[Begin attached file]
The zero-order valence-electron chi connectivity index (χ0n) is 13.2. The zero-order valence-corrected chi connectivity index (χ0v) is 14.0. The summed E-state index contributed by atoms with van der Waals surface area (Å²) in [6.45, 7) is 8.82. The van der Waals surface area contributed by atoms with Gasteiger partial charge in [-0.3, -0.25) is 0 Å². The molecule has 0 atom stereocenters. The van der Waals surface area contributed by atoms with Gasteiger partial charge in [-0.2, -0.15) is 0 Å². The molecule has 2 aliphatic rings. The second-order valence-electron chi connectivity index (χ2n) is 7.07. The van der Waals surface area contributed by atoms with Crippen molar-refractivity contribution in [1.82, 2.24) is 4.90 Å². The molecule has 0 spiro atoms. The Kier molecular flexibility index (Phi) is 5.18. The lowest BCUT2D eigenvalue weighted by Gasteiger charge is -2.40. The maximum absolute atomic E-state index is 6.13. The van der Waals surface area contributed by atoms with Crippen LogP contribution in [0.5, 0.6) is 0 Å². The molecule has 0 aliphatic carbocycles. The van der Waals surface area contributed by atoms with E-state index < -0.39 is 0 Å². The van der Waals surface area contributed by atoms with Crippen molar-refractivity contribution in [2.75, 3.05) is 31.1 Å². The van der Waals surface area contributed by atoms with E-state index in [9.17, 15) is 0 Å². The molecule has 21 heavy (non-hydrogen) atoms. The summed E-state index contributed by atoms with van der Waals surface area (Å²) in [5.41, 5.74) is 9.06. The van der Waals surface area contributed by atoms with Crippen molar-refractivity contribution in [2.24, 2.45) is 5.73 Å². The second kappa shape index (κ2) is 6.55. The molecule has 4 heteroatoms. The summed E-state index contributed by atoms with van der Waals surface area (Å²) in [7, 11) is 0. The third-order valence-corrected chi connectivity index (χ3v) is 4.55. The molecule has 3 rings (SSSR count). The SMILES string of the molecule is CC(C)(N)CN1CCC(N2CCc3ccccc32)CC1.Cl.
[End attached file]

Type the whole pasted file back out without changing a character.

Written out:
The zero-order valence-electron chi connectivity index (χ0n) is 13.2. The zero-order valence-corrected chi connectivity index (χ0v) is 14.0. The summed E-state index contributed by atoms with van der Waals surface area (Å²) in [6.45, 7) is 8.82. The van der Waals surface area contributed by atoms with Gasteiger partial charge in [-0.3, -0.25) is 0 Å². The molecule has 0 atom stereocenters. The van der Waals surface area contributed by atoms with Gasteiger partial charge in [-0.2, -0.15) is 0 Å². The molecule has 2 aliphatic rings. The second-order valence-electron chi connectivity index (χ2n) is 7.07. The van der Waals surface area contributed by atoms with Crippen molar-refractivity contribution in [1.82, 2.24) is 4.90 Å². The molecule has 0 spiro atoms. The Kier molecular flexibility index (Phi) is 5.18. The lowest BCUT2D eigenvalue weighted by Gasteiger charge is -2.40. The maximum absolute atomic E-state index is 6.13. The van der Waals surface area contributed by atoms with Crippen LogP contribution in [0.5, 0.6) is 0 Å². The molecule has 0 aliphatic carbocycles. The van der Waals surface area contributed by atoms with E-state index < -0.39 is 0 Å². The van der Waals surface area contributed by atoms with Crippen molar-refractivity contribution in [2.75, 3.05) is 31.1 Å². The van der Waals surface area contributed by atoms with E-state index in [9.17, 15) is 0 Å². The molecule has 21 heavy (non-hydrogen) atoms. The summed E-state index contributed by atoms with van der Waals surface area (Å²) in [5.41, 5.74) is 9.06. The van der Waals surface area contributed by atoms with Crippen molar-refractivity contribution in [2.24, 2.45) is 5.73 Å². The second kappa shape index (κ2) is 6.55. The molecule has 4 heteroatoms. The summed E-state index contributed by atoms with van der Waals surface area (Å²) in [7, 11) is 0. The third-order valence-corrected chi connectivity index (χ3v) is 4.55. The molecule has 3 rings (SSSR count). The SMILES string of the molecule is CC(C)(N)CN1CCC(N2CCc3ccccc32)CC1.Cl.